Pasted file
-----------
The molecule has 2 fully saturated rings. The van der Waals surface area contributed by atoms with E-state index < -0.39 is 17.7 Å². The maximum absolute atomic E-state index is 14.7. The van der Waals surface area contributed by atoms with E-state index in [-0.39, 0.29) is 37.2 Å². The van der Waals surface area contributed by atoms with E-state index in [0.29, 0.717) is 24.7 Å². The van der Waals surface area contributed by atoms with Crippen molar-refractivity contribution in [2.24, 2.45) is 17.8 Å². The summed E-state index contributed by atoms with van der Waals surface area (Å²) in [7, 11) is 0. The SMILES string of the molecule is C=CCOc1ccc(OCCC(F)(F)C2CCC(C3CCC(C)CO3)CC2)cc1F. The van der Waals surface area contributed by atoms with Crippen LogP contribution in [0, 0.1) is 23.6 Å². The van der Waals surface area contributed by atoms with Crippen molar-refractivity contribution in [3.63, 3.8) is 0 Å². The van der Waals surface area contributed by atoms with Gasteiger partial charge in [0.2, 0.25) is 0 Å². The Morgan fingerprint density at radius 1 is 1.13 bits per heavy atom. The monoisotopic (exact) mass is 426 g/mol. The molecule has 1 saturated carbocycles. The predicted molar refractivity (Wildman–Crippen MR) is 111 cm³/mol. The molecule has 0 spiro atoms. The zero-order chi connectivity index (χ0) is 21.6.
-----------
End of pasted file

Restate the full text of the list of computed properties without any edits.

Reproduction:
The molecule has 2 fully saturated rings. The van der Waals surface area contributed by atoms with E-state index < -0.39 is 17.7 Å². The maximum absolute atomic E-state index is 14.7. The van der Waals surface area contributed by atoms with E-state index in [-0.39, 0.29) is 37.2 Å². The van der Waals surface area contributed by atoms with E-state index in [0.29, 0.717) is 24.7 Å². The van der Waals surface area contributed by atoms with Crippen molar-refractivity contribution in [2.24, 2.45) is 17.8 Å². The summed E-state index contributed by atoms with van der Waals surface area (Å²) in [7, 11) is 0. The SMILES string of the molecule is C=CCOc1ccc(OCCC(F)(F)C2CCC(C3CCC(C)CO3)CC2)cc1F. The van der Waals surface area contributed by atoms with Crippen LogP contribution in [0, 0.1) is 23.6 Å². The van der Waals surface area contributed by atoms with Crippen molar-refractivity contribution in [3.63, 3.8) is 0 Å². The van der Waals surface area contributed by atoms with Gasteiger partial charge in [0.2, 0.25) is 0 Å². The Morgan fingerprint density at radius 1 is 1.13 bits per heavy atom. The monoisotopic (exact) mass is 426 g/mol. The molecule has 1 saturated carbocycles. The predicted molar refractivity (Wildman–Crippen MR) is 111 cm³/mol. The molecule has 0 spiro atoms. The zero-order chi connectivity index (χ0) is 21.6.